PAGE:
The bulk of your information necessarily follows your opening statements found in the introduction in what is known as the main body of an essay. The idea of imparting a bulk of information is represented by one or more squares, each of which will become a paragraph (in the diagram above, one square means there is only one paragraph in the main body, though all B2 academic essays and even formal letters should contain two while C2-level essays should have at least 3 paragraphs otherwise the essay will probably not be as well developed as it should be).

There are a number of undetermined sentences that a main body paragraph can contain which depend on the the scope of the very first sentence of that paragraph known as the topic sentence. The specifics about main body paragraphs will be dealt with in a separate blog post in this series of essay writing articles.

The Triangle

The triangle at the bottom of the diagram, which represents the concluding paragraph of an essay, is right side up. The reason for this, as you may well guess, is because at the end of our discussion, we do the exact opposite of what we did in the introductory paragraph, meaning we move from the very specific to the more general. For B2 essays, a conclusion should consist of two well-developed sentences, while at C2 level, three is the minimum.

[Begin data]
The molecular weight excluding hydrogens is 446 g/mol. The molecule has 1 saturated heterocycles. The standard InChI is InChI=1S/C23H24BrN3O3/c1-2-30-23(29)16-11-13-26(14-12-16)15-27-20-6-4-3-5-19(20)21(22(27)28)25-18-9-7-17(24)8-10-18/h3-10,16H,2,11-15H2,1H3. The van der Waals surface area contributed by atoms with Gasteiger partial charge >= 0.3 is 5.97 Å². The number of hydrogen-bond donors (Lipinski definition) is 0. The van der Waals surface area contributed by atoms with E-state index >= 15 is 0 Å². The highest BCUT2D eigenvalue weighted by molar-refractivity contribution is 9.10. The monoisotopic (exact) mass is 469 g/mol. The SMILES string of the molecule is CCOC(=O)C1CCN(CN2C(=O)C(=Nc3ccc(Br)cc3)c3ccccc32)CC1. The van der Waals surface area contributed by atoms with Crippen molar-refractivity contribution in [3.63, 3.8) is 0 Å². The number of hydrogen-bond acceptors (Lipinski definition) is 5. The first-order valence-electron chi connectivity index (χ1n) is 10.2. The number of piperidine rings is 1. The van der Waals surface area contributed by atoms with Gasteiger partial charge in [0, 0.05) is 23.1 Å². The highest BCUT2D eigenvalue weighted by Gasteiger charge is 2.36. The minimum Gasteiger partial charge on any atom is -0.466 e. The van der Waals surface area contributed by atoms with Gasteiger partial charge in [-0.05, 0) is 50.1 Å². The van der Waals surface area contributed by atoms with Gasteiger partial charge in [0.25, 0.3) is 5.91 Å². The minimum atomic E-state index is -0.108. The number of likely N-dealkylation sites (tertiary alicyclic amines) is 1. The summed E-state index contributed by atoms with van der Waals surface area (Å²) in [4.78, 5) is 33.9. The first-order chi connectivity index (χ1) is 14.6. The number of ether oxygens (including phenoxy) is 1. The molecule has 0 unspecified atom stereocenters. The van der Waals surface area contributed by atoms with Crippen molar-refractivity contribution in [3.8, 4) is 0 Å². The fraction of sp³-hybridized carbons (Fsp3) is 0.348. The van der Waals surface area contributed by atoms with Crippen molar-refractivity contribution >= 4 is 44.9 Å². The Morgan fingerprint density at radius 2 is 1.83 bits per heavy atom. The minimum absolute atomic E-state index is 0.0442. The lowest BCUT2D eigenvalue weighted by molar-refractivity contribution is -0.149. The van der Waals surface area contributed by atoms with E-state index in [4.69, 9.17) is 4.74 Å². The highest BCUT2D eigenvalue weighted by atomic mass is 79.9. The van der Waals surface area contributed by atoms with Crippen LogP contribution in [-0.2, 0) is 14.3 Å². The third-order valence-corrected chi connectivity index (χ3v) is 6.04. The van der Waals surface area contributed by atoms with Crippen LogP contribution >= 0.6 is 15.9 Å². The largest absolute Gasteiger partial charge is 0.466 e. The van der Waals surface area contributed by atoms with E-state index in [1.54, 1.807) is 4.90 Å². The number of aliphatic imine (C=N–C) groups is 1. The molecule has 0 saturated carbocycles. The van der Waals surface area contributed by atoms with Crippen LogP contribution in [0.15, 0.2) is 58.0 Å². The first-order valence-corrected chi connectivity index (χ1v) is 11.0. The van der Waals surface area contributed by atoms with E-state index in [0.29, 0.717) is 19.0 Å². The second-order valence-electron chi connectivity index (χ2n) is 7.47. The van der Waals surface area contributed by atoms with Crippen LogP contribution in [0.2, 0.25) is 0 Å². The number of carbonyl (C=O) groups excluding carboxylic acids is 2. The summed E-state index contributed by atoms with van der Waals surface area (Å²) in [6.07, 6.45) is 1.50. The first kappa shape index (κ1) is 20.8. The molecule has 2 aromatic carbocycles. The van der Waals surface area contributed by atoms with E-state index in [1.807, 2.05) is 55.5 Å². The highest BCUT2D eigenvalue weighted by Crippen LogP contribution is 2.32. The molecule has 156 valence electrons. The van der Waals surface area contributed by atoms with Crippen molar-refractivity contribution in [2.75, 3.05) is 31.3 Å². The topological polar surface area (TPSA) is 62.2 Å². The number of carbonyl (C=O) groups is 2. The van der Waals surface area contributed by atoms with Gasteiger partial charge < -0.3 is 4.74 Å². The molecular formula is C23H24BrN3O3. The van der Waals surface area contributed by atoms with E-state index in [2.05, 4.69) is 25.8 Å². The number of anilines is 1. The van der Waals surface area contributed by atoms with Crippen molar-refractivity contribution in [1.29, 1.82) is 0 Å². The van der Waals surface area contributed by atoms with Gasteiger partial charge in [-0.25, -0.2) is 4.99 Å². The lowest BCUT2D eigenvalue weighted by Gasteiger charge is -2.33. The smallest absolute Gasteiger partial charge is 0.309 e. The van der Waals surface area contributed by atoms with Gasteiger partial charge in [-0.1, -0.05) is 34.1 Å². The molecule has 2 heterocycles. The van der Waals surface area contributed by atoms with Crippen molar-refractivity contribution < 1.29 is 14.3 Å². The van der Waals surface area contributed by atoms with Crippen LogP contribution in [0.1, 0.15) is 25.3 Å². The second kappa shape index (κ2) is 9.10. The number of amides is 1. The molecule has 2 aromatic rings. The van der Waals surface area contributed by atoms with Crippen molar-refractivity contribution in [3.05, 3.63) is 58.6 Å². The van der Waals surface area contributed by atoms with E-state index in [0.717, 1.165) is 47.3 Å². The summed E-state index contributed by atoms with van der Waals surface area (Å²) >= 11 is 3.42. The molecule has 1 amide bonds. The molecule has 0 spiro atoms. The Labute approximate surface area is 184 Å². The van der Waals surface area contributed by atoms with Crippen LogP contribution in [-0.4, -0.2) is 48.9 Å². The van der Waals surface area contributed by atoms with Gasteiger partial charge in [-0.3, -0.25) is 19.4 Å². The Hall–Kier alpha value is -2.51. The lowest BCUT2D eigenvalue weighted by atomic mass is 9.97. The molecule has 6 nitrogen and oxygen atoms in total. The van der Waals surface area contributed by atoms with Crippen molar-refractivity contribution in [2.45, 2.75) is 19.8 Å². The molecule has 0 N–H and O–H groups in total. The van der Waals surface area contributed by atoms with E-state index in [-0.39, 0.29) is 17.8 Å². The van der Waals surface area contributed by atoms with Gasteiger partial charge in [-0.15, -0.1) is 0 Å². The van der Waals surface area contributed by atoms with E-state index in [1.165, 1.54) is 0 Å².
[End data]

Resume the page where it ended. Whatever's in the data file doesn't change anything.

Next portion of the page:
The next article in the series will explain how to write an introductory paragraph based on the rubric (question) a student must work on.

Click on the following links for more posts concerning essay writing:

1) The Introductory Paragraph

2) The Main Body: Topic Sentence

3) The Main Body - Supporting Sentences

4) The Main Body - Concluding Sentence